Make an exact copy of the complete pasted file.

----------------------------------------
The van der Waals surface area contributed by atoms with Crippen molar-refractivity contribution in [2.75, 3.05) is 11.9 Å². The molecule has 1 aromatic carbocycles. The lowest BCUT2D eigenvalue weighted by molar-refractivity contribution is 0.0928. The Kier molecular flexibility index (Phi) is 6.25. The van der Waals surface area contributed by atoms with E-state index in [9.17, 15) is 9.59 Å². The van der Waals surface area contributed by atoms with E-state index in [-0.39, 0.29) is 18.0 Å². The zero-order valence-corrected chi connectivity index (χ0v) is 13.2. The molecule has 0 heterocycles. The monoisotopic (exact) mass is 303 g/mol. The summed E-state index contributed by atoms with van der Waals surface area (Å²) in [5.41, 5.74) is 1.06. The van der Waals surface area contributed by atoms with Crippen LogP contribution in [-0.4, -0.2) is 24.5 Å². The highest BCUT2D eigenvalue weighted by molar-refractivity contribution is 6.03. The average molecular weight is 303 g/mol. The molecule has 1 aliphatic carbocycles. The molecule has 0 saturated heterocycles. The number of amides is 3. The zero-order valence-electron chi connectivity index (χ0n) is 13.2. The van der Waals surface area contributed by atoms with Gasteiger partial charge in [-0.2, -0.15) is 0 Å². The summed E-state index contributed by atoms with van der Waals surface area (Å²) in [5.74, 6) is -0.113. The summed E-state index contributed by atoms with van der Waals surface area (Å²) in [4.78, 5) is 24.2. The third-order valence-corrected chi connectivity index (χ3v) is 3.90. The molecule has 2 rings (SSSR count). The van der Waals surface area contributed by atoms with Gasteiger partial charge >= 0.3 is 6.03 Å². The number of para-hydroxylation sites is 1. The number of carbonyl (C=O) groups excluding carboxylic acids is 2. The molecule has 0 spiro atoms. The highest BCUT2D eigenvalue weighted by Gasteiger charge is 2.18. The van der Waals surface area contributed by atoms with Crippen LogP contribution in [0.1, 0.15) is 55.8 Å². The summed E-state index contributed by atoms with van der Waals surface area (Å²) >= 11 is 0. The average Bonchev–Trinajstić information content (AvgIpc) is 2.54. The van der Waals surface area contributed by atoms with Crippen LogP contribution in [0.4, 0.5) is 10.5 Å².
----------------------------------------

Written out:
The van der Waals surface area contributed by atoms with Crippen molar-refractivity contribution in [2.75, 3.05) is 11.9 Å². The molecule has 1 aromatic carbocycles. The lowest BCUT2D eigenvalue weighted by molar-refractivity contribution is 0.0928. The Kier molecular flexibility index (Phi) is 6.25. The van der Waals surface area contributed by atoms with E-state index in [9.17, 15) is 9.59 Å². The van der Waals surface area contributed by atoms with E-state index in [-0.39, 0.29) is 18.0 Å². The zero-order valence-corrected chi connectivity index (χ0v) is 13.2. The molecule has 0 heterocycles. The monoisotopic (exact) mass is 303 g/mol. The summed E-state index contributed by atoms with van der Waals surface area (Å²) in [5.41, 5.74) is 1.06. The van der Waals surface area contributed by atoms with Crippen LogP contribution in [-0.4, -0.2) is 24.5 Å². The highest BCUT2D eigenvalue weighted by molar-refractivity contribution is 6.03. The average molecular weight is 303 g/mol. The molecule has 1 aliphatic carbocycles. The molecule has 0 saturated heterocycles. The number of amides is 3. The zero-order valence-electron chi connectivity index (χ0n) is 13.2. The van der Waals surface area contributed by atoms with Gasteiger partial charge in [-0.2, -0.15) is 0 Å². The summed E-state index contributed by atoms with van der Waals surface area (Å²) in [5.74, 6) is -0.113. The summed E-state index contributed by atoms with van der Waals surface area (Å²) in [4.78, 5) is 24.2. The third-order valence-corrected chi connectivity index (χ3v) is 3.90. The molecule has 2 rings (SSSR count). The van der Waals surface area contributed by atoms with Gasteiger partial charge >= 0.3 is 6.03 Å². The number of para-hydroxylation sites is 1. The number of carbonyl (C=O) groups excluding carboxylic acids is 2. The molecule has 0 spiro atoms. The highest BCUT2D eigenvalue weighted by Gasteiger charge is 2.18. The van der Waals surface area contributed by atoms with Crippen LogP contribution in [0.1, 0.15) is 55.8 Å². The summed E-state index contributed by atoms with van der Waals surface area (Å²) >= 11 is 0. The average Bonchev–Trinajstić information content (AvgIpc) is 2.54. The van der Waals surface area contributed by atoms with Crippen LogP contribution in [0.4, 0.5) is 10.5 Å².